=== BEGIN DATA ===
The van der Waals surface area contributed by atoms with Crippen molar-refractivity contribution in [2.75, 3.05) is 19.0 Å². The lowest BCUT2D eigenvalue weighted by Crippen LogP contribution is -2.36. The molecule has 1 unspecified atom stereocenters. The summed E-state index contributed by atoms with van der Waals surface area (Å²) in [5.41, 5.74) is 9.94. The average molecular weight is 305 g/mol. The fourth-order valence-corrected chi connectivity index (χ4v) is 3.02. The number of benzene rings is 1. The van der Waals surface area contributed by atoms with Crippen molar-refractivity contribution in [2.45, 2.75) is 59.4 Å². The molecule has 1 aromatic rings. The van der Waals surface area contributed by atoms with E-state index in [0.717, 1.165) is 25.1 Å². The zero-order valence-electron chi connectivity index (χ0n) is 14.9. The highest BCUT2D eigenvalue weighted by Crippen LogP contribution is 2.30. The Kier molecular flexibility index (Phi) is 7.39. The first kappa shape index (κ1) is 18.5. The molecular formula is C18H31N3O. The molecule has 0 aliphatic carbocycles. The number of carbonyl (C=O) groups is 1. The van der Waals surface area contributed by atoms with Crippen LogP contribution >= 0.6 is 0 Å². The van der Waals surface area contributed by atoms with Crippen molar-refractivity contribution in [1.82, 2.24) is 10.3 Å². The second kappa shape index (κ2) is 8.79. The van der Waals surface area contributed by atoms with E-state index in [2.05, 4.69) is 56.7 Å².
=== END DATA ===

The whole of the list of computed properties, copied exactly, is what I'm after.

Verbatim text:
The van der Waals surface area contributed by atoms with Crippen molar-refractivity contribution in [2.75, 3.05) is 19.0 Å². The lowest BCUT2D eigenvalue weighted by Crippen LogP contribution is -2.36. The molecule has 1 unspecified atom stereocenters. The summed E-state index contributed by atoms with van der Waals surface area (Å²) in [5.41, 5.74) is 9.94. The average molecular weight is 305 g/mol. The fourth-order valence-corrected chi connectivity index (χ4v) is 3.02. The number of benzene rings is 1. The van der Waals surface area contributed by atoms with Crippen molar-refractivity contribution in [2.45, 2.75) is 59.4 Å². The molecule has 1 aromatic rings. The van der Waals surface area contributed by atoms with E-state index in [0.717, 1.165) is 25.1 Å². The zero-order valence-electron chi connectivity index (χ0n) is 14.9. The highest BCUT2D eigenvalue weighted by Crippen LogP contribution is 2.30. The Kier molecular flexibility index (Phi) is 7.39. The first kappa shape index (κ1) is 18.5. The molecular formula is C18H31N3O. The molecule has 0 aliphatic carbocycles. The number of carbonyl (C=O) groups is 1. The van der Waals surface area contributed by atoms with Crippen LogP contribution >= 0.6 is 0 Å². The van der Waals surface area contributed by atoms with Crippen molar-refractivity contribution in [1.82, 2.24) is 10.3 Å². The second kappa shape index (κ2) is 8.79. The van der Waals surface area contributed by atoms with E-state index in [2.05, 4.69) is 56.7 Å².